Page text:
Nilotinib Discontinuation Following Deep Molecular Response
Some patients with chronic myeloid leukemia who have maintained deep molecular responses for at least 2 years can safely discontinue nilotinib.
SAN DIEGO – Some patients with chronic myeloid leukemia (CML) who have maintained deep molecular responses for at least 2 years can safely discontinue nilotinib, though relapse may occur even after more than 10 years of sustained deep molecular response, according to a study presented at the American Society of Hematology (ASH) 58th Annual Meeting and Exposition.1
“Treatment-free remission is an emerging treatment goal for CML-chronic phase,” said Norimitsu Kadowaki, MD, PhD, department of internal medicine, division of hematology, rheumatology and respiratory medicine, Kagawa University, Japan. “In the STIM1 trial, 41% of patients maintained a deep molecular response after discontinuation of imatinib.”
To examine the safety and efficacy of nilotinib discontinuation and to identify predictive factors for successful discontinuation of nilotinib, researchers designed the Stop Nilotinib (NILSt) trial, a single-arm, phase 2 study.
Investigators enrolled 114 patients with CML in chronic phase who achieved MR4.5 by treatment with imatinib or nilotinib and were treated with nilotinib for a further 2 years. Patients who maintained MR4.5 during those 2 years were eligible for discontinuation of nilotinib. Those who lost MR4.5 restarted nilotinib therapy.
The treatment-free remission rate 1 year after discontinuation of nilotinib was 62.2% (90% CI, 53.0-70.8).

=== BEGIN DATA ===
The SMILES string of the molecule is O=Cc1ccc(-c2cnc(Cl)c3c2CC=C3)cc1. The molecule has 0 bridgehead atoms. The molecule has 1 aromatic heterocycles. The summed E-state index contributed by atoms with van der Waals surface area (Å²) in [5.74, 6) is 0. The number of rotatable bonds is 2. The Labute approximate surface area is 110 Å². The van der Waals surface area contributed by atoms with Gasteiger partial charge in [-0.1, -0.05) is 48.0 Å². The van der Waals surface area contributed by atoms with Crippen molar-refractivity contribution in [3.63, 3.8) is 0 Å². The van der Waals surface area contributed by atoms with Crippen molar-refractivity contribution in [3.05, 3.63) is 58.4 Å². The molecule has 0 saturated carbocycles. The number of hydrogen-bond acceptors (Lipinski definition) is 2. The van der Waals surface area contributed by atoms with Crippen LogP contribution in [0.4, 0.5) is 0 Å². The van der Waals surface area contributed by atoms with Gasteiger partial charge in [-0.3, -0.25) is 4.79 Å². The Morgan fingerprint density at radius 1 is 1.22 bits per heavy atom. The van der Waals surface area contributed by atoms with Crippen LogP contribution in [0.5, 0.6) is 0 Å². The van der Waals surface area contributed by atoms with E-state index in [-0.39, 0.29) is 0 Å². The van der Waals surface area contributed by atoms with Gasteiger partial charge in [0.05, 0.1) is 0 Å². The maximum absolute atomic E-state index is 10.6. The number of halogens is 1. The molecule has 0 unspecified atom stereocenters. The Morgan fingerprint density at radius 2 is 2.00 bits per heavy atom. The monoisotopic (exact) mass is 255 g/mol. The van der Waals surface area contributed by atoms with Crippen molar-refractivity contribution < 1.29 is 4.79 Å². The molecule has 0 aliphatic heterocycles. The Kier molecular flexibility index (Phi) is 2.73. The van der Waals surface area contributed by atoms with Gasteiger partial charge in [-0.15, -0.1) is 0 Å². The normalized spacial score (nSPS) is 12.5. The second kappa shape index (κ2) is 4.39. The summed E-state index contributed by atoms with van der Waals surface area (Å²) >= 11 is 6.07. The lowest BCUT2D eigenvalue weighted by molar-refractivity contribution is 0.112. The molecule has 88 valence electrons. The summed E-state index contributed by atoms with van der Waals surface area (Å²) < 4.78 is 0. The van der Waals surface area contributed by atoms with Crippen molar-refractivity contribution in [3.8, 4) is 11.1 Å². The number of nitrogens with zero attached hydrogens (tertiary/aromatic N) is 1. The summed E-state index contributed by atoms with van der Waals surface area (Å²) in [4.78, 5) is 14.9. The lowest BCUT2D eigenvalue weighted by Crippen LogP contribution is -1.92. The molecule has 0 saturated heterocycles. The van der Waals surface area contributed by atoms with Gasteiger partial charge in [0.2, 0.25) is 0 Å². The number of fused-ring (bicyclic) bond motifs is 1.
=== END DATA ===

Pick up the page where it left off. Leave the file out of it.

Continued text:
Thirty-six patients experienced loss of MR4.5, with most occurring within 6 months of nilotinib discontinuation, though 34 of those achieved a second MR4.5 within a median of 2.2 months (95% CI, 1.5-2.6).
Age, sex, Sokal score, Hasford score, EUTOS score, history of interferon-alpha therapy, total duration of imatinib or nilotinib therapy, time to MR4.5, or trough concentrations of nilotinib in sera did not predict the likelihood of maintaining MR4.5 at 1 year after discontinuation.
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“Safe molecular response duration before discontinuation of nilotinib may be very long, or may not exist, in a substantial proportion of patients,” Dr Kadowaki said. “BCR-ABL kinase-independent pathways may need to be targeted for safe discontinuation in such patients in order to avoid serious adverse events and financial burden caused by prolonged administration.
- Kadowaki N, Kawaguchi T, Kuroda J, et al. Discontinuation of nilotinib in patients with chronic myeloid leukemia who have maintained deep molecular responses for at least 2 years: A multicenter phase 2 stop nilotinib (Nilst) Trial. Paper presented at: American Society of Hematology (ASH) 58th Annual Meeting and Exposition; December 3-6, 2016; San Diego, CA.